Home Video Hovel: The Last Laugh, by David Bax
From our vantage point, nearly 100 years later, cinema in 1924 can appear nascent. But it was already decades old and had come into its own as an artistic medium and a populist entertainment. F.W. Murnau’s The Last Laugh is an example of both. Murnau’s genius and passion for filmmaking allowed him to accomplish something exceedingly rare even today, a story told entirely visually, employing no intertitles (with one exception but more on that later). But The Last Laugh is not some fringe experiment. No one, for example, was going to give anyone the money to build the movie’s extravagant sets for the purpose of novelty. This was expected to be a big hit and it was.
Emil Jannings stars as the doorman of a fancy hotel whose position is seen as a prestigious one among the poverty-wracked folks who live in his slummy neighborhood. Though he’s just one of many members of the service industry the hotel’s rich guests encounter throughout their stay, he’s also the first, making him the face of the business. It’s a trusted position that inspires as much jealousy as awe among his fellow tenement dwellers. So when he is demoted to washroom attendant, there are plenty of people eager for the chance to kick him while he’s down.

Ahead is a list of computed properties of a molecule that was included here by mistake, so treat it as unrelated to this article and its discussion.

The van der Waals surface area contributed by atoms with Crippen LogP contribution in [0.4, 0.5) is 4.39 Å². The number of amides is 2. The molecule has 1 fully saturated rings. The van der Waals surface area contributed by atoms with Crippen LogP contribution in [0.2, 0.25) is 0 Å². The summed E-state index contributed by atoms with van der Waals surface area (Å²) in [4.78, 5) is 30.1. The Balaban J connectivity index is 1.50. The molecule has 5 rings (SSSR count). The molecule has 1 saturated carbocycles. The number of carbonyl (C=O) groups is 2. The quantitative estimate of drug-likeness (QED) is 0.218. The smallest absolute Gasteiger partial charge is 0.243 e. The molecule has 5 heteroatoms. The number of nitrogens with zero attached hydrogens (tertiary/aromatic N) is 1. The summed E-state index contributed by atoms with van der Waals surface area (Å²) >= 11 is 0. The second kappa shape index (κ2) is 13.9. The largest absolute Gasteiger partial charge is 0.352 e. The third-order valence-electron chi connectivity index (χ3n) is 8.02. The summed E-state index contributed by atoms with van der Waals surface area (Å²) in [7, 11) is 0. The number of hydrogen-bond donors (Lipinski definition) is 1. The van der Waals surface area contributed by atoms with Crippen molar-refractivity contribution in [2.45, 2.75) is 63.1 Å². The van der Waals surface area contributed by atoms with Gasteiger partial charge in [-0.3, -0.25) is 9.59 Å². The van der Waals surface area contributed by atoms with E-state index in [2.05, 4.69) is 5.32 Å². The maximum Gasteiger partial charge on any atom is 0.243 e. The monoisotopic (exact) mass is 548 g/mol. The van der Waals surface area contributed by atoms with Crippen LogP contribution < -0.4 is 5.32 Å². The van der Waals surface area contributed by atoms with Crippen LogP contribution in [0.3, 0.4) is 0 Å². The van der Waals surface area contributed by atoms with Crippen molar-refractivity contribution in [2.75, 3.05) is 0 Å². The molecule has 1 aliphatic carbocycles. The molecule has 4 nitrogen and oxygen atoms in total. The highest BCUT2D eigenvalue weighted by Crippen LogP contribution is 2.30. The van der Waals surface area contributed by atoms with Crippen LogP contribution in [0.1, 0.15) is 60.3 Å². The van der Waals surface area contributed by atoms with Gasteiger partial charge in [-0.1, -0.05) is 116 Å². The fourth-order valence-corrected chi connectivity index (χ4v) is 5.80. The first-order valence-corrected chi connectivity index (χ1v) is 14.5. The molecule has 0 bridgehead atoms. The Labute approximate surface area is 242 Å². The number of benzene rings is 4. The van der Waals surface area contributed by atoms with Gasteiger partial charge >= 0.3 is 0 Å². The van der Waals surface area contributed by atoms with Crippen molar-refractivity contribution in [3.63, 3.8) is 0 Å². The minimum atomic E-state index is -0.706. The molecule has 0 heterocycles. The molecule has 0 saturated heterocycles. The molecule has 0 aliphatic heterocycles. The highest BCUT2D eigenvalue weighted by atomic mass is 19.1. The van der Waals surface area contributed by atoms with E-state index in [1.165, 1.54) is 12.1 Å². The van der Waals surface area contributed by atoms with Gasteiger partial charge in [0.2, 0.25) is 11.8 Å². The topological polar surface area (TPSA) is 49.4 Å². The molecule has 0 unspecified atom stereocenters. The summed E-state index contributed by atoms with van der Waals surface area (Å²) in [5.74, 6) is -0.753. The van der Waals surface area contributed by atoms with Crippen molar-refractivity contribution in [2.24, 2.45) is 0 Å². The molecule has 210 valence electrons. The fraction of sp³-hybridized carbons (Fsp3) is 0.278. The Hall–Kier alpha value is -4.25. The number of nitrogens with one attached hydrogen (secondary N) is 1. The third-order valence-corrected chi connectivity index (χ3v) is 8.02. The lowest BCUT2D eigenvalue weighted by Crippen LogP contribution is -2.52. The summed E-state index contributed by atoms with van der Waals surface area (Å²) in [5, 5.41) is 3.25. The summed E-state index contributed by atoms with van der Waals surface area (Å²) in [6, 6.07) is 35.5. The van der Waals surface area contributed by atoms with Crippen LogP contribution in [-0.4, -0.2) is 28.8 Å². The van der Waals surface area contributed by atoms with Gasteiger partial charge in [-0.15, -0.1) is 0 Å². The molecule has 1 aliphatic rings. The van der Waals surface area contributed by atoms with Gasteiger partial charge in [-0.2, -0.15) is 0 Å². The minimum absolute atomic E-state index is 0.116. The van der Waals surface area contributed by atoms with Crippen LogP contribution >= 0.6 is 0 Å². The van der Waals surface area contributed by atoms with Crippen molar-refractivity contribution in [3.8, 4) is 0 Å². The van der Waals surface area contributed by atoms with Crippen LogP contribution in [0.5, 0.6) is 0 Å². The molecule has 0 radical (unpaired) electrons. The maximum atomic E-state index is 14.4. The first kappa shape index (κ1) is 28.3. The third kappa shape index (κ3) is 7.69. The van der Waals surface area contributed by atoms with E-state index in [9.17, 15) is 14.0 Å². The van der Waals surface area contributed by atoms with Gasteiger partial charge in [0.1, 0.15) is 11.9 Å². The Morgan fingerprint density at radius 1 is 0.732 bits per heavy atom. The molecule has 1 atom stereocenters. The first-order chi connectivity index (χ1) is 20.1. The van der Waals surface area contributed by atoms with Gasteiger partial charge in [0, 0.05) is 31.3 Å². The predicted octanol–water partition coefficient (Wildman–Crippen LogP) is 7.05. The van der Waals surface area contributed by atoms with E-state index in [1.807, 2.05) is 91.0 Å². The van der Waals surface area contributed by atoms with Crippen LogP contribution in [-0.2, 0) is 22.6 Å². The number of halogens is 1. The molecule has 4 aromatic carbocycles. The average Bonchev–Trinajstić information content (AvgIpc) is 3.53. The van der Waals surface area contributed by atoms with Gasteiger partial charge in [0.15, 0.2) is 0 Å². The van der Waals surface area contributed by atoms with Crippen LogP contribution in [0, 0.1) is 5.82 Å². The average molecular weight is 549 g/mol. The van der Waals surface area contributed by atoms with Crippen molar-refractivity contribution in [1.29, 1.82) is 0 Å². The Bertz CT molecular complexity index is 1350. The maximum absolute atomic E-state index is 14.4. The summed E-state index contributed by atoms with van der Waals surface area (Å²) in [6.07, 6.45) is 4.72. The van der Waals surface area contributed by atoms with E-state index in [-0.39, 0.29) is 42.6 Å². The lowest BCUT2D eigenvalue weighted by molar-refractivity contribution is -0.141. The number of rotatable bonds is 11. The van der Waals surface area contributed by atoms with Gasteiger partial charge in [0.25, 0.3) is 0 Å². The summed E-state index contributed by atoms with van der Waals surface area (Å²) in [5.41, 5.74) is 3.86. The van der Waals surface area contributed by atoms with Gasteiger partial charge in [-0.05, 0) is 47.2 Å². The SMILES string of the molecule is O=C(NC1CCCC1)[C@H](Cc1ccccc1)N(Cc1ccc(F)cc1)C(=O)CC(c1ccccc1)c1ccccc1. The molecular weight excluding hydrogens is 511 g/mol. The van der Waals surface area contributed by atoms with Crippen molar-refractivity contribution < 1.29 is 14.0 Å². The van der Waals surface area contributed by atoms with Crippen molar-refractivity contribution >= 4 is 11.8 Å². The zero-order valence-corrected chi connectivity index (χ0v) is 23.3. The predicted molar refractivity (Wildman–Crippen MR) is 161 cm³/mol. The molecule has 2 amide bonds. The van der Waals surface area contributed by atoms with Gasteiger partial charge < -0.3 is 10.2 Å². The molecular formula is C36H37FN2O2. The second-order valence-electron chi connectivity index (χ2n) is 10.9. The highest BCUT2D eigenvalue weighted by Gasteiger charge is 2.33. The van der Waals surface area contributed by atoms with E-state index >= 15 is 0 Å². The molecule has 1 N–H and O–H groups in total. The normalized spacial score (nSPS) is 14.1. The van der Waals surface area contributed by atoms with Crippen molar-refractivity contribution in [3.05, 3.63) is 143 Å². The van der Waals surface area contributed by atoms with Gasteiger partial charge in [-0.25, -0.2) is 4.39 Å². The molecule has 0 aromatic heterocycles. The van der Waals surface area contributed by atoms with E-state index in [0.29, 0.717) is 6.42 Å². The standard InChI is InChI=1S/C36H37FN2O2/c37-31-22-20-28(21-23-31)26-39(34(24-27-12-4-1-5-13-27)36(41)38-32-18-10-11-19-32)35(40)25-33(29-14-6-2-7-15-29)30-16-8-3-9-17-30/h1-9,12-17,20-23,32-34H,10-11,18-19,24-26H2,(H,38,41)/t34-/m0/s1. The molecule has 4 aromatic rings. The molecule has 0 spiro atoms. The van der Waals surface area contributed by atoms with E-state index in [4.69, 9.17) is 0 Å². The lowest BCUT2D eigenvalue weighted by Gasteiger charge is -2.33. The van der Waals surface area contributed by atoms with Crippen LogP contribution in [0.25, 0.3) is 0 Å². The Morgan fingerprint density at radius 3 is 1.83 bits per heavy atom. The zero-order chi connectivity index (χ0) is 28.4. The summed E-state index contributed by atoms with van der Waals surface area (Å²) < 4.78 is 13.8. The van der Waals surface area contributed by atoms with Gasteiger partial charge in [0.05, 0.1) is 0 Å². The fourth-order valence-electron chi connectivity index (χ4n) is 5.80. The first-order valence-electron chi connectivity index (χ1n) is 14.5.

Class divide was a topic very much on the minds of Germans during the Weimar Republic (see also Metropolis). Murnau addresses the subject with a bitter, tragic irony, focuses on the illusory upward and downward mobility within the limited parameters of the lower class. This is reflected in the towering slum, the repeated motif of elevators and, in a bravura technical feat, the rising and falling motion of the camera itself.
This all comes before the single intertitle mentioned before. Among The Last Laugh‘s many legacies, we find an early version of the oft-told story of studio interference. Dismayed by the film’s bleakness, Murnau’s financiers had him tack on a happy ending. He did that and more. The final few minutes of The Last Laugh are madly, exuberantly positive, to the extent that Murnau seems to be making an acerbic joke out of the fairytale of self-improvement that the poor are fed. That was the director’s own last laugh.
The transfer and 2K restoration on this Kino Lorber disc is exemplary; no surprise, given its having been overseen by L’Immagine Ritrovata, from the German version of the movie (which was shot with three cameras, each for a different version). The image stabilization, the clarity and the absence of dirt are stunning for so old a film. You also have the option of listening to the original score (as re-recorded in 2003) or a new one.
Special features include an audio commentary by film historian Noah Isenberg, a making-of documentary and a DVD of the unrestored export version.